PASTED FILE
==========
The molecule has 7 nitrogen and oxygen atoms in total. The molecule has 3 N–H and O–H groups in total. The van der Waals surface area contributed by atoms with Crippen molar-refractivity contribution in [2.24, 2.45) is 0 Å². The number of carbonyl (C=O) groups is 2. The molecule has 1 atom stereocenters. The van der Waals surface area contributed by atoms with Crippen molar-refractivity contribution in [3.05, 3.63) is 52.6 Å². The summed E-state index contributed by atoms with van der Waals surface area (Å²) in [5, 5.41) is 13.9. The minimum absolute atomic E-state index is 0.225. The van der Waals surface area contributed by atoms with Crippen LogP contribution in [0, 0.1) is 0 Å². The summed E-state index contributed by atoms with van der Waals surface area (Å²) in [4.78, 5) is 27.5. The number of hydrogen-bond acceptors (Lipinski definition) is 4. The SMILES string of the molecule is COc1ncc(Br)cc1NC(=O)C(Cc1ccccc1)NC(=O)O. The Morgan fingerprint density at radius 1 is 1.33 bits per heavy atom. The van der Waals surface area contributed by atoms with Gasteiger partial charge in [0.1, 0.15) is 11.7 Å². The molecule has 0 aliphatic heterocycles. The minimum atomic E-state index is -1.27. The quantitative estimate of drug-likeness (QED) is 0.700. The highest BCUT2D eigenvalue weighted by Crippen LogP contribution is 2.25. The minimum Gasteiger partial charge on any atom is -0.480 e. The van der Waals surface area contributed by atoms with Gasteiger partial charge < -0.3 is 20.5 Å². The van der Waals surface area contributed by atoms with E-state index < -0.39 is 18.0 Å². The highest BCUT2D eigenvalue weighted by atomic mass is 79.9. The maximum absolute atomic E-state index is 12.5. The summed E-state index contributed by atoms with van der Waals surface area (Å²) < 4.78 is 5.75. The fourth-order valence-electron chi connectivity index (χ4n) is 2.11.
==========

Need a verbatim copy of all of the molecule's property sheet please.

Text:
The molecule has 7 nitrogen and oxygen atoms in total. The molecule has 3 N–H and O–H groups in total. The van der Waals surface area contributed by atoms with Crippen molar-refractivity contribution in [2.24, 2.45) is 0 Å². The number of carbonyl (C=O) groups is 2. The molecule has 1 atom stereocenters. The van der Waals surface area contributed by atoms with Crippen molar-refractivity contribution in [3.05, 3.63) is 52.6 Å². The summed E-state index contributed by atoms with van der Waals surface area (Å²) in [5, 5.41) is 13.9. The minimum absolute atomic E-state index is 0.225. The van der Waals surface area contributed by atoms with Crippen LogP contribution in [0, 0.1) is 0 Å². The summed E-state index contributed by atoms with van der Waals surface area (Å²) in [4.78, 5) is 27.5. The number of hydrogen-bond acceptors (Lipinski definition) is 4. The SMILES string of the molecule is COc1ncc(Br)cc1NC(=O)C(Cc1ccccc1)NC(=O)O. The Morgan fingerprint density at radius 1 is 1.33 bits per heavy atom. The van der Waals surface area contributed by atoms with Gasteiger partial charge in [0.1, 0.15) is 11.7 Å². The molecule has 0 aliphatic heterocycles. The minimum atomic E-state index is -1.27. The quantitative estimate of drug-likeness (QED) is 0.700. The highest BCUT2D eigenvalue weighted by Crippen LogP contribution is 2.25. The minimum Gasteiger partial charge on any atom is -0.480 e. The van der Waals surface area contributed by atoms with Gasteiger partial charge < -0.3 is 20.5 Å². The van der Waals surface area contributed by atoms with E-state index < -0.39 is 18.0 Å². The highest BCUT2D eigenvalue weighted by atomic mass is 79.9. The maximum absolute atomic E-state index is 12.5. The summed E-state index contributed by atoms with van der Waals surface area (Å²) < 4.78 is 5.75. The fourth-order valence-electron chi connectivity index (χ4n) is 2.11.